Why are Mumbaikars buying homes costing INR 1 crore or less?
It is a natural reaction of Millennials and those who used to stay on rent realizing the advantages of one’s own house especially during the pandemic across India. Having said this, let me add that it is not a situation where all segments of home buyers are opting for homes within the Rs. 1 crore price band; these comprise largely first-time home buyers.

The real estate market has also witnessed a surge in sales of larger and luxurious apartments, post pandemic in the ‘new normal’. This is driven by segment which feels the need to upgrade to bigger houses, and larger / luxury home buying by this segment is a trend which has also gained traction.

Affordable Housing within the Rs. 1 crore price band remains more attractive for salaried professionals who realize the advantages of having one’s own home post the pandemic, vis-à-vis rented apartments. In some projects, benefits of schemes like PMAY-U and CLSS schemes enhance the advantage and have resulted in higher numbers of home buyers in this price range.

In your opinion, which micro-markets/areas in Mumbai are seeing the maximum traction in the price bracket (INR 1 crore or less) and why? Market trends suggest that suburbia locations like Thane and Panvel realty market will augur well for emerging home buyers. The slew of mega infrastructure chalked out on the development board will catalyse the growth of these preferred corridors.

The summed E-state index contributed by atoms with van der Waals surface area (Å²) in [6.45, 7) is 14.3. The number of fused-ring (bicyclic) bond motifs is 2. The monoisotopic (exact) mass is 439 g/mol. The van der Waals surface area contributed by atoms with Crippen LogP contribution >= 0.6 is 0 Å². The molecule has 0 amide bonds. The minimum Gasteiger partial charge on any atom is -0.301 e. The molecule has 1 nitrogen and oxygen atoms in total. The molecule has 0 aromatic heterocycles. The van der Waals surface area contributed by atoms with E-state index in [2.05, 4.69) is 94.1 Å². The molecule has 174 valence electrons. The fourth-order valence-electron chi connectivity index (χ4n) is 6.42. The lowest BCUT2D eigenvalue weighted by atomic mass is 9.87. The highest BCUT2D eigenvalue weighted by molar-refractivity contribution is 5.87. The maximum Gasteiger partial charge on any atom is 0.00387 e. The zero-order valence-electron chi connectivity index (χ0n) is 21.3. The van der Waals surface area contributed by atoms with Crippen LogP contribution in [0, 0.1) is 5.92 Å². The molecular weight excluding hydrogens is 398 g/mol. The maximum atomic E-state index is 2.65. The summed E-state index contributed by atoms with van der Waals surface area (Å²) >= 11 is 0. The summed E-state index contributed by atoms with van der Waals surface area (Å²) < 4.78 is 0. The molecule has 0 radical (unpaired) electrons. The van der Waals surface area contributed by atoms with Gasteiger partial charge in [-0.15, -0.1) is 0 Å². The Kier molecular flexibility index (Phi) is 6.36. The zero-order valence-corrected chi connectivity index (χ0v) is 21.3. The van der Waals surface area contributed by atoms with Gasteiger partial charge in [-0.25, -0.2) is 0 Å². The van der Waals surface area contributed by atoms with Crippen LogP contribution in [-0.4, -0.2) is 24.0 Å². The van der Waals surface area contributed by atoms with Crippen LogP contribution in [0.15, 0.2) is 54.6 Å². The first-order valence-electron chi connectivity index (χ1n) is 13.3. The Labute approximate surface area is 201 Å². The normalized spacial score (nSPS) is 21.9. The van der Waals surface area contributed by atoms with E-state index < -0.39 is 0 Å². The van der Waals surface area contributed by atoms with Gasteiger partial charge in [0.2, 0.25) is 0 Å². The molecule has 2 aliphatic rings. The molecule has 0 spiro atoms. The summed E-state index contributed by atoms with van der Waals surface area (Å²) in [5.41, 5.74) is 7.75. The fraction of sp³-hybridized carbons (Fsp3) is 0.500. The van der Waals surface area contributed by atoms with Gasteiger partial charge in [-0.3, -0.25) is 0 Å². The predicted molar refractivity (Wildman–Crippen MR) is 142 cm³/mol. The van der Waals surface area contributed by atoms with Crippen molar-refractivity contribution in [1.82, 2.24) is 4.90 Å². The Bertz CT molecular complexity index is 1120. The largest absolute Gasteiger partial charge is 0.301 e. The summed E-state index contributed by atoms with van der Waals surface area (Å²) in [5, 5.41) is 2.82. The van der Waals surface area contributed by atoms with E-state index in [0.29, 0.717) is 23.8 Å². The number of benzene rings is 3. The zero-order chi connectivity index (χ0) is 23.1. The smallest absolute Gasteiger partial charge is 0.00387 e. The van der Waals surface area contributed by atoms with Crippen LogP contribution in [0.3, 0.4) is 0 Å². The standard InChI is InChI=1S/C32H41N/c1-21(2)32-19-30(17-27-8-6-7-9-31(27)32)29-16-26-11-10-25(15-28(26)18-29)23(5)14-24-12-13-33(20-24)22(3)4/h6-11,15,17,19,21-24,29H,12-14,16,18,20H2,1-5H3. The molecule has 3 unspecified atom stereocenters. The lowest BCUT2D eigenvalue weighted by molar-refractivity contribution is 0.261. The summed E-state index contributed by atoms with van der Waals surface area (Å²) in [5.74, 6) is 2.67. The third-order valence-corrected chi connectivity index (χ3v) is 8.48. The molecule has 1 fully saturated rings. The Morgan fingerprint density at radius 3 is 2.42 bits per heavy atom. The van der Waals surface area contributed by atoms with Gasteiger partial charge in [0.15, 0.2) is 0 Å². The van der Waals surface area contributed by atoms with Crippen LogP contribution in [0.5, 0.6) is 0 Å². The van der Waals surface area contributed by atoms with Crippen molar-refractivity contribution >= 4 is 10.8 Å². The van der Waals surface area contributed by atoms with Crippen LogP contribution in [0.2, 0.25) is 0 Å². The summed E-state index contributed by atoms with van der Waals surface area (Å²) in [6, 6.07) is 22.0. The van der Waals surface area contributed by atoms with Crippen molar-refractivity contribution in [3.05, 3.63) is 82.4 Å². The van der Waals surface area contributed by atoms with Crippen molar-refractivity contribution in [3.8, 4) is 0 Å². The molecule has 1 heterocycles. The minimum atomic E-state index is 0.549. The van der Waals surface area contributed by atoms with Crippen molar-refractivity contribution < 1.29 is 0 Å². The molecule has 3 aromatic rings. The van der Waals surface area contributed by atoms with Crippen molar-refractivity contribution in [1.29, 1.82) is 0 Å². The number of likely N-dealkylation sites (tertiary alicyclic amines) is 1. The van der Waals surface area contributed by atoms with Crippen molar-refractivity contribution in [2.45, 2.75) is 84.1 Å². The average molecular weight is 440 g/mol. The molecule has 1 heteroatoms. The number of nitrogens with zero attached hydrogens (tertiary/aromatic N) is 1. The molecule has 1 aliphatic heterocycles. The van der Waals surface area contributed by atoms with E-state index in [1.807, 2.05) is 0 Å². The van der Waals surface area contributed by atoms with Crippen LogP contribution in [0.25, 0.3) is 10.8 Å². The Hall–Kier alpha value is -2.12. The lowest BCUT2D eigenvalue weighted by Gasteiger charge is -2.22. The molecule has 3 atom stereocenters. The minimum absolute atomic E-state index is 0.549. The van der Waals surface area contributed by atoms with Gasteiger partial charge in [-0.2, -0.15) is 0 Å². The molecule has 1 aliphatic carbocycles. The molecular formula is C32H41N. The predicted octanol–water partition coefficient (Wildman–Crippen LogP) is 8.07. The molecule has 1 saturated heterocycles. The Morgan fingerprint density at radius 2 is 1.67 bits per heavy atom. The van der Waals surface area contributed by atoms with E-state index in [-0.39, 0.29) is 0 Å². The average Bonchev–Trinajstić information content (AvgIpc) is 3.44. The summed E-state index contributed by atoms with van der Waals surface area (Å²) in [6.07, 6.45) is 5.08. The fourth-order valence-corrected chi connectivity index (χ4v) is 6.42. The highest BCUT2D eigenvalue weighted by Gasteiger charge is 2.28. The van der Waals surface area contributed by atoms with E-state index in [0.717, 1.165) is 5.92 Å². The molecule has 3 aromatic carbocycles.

It is the right time to buy in either of these emerging suburbs, given growth in ‘remote working’ and ‘hybrid work culture’, with the commute gradually becoming a lesser consideration factor for home buying.

Also, buying a home in these locations at attractive price points today will help reap appreciation benefit in the long run. Both these markets have a range of configuration available to cater to varied customer needs. Plus, the rising presence of branded developers in these satellite cities signals a positive future prospective.

More than 80% prospective buyers ready to buy a house if stamp duty charges are cut, reveals Magicbricks Consumer Poll

Property registration and stamp duty charges range between 5%-9% on an average across the country and adds significantly to the overall cost of the property and acts as a deterrent to many first-time home buyers.

In the latest poll conducted by Magicbricks, an overwhelming 83% of the respondents feel that a cut in stamp duty would prompt them to buy a house.

The month of March 2021 had seen a record spike of 2.13 lakh registrations, witnessed 114% rise in housing sales during the period of stamp duty cuts, between September 2020 and March 2021. But ever since the expiry of the stamp duty period, we are seeing a constant dip in sales.

After the Maharashtra government restored the stamp duty rate to 5% from April 1, 2021, property registrations have seen a dip of over 50% in April we notice a constant demand for housing and loans, in both mid-segment and luxury housing. With Work-For-Home emerging as the new normal, people are looking for bigger size houses with an extra room and hence the state government should look at giving stamp duty holidays that would lessen the burden on homebuyers.